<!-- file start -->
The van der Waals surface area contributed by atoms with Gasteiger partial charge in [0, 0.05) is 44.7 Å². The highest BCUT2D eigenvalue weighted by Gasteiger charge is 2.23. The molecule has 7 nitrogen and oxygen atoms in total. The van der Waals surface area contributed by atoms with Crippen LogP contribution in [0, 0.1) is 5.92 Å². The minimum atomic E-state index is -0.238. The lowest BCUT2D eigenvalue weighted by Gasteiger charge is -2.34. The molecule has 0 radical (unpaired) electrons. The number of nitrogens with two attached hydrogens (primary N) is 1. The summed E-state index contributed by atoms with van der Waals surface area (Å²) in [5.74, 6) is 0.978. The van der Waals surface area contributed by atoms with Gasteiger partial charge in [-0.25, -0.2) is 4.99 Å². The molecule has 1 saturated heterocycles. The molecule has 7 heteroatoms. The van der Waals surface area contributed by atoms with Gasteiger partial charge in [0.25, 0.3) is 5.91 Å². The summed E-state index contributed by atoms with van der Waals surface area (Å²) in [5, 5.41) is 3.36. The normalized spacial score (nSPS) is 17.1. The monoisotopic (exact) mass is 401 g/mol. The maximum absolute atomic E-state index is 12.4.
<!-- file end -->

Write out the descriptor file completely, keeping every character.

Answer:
The van der Waals surface area contributed by atoms with Gasteiger partial charge in [0, 0.05) is 44.7 Å². The highest BCUT2D eigenvalue weighted by Gasteiger charge is 2.23. The molecule has 7 nitrogen and oxygen atoms in total. The van der Waals surface area contributed by atoms with Crippen LogP contribution in [0, 0.1) is 5.92 Å². The minimum atomic E-state index is -0.238. The lowest BCUT2D eigenvalue weighted by Gasteiger charge is -2.34. The molecule has 0 radical (unpaired) electrons. The number of nitrogens with two attached hydrogens (primary N) is 1. The summed E-state index contributed by atoms with van der Waals surface area (Å²) in [5.74, 6) is 0.978. The van der Waals surface area contributed by atoms with Gasteiger partial charge in [-0.25, -0.2) is 4.99 Å². The molecule has 1 saturated heterocycles. The molecule has 7 heteroatoms. The van der Waals surface area contributed by atoms with Gasteiger partial charge in [0.25, 0.3) is 5.91 Å². The summed E-state index contributed by atoms with van der Waals surface area (Å²) in [5, 5.41) is 3.36. The normalized spacial score (nSPS) is 17.1. The monoisotopic (exact) mass is 401 g/mol. The maximum absolute atomic E-state index is 12.4.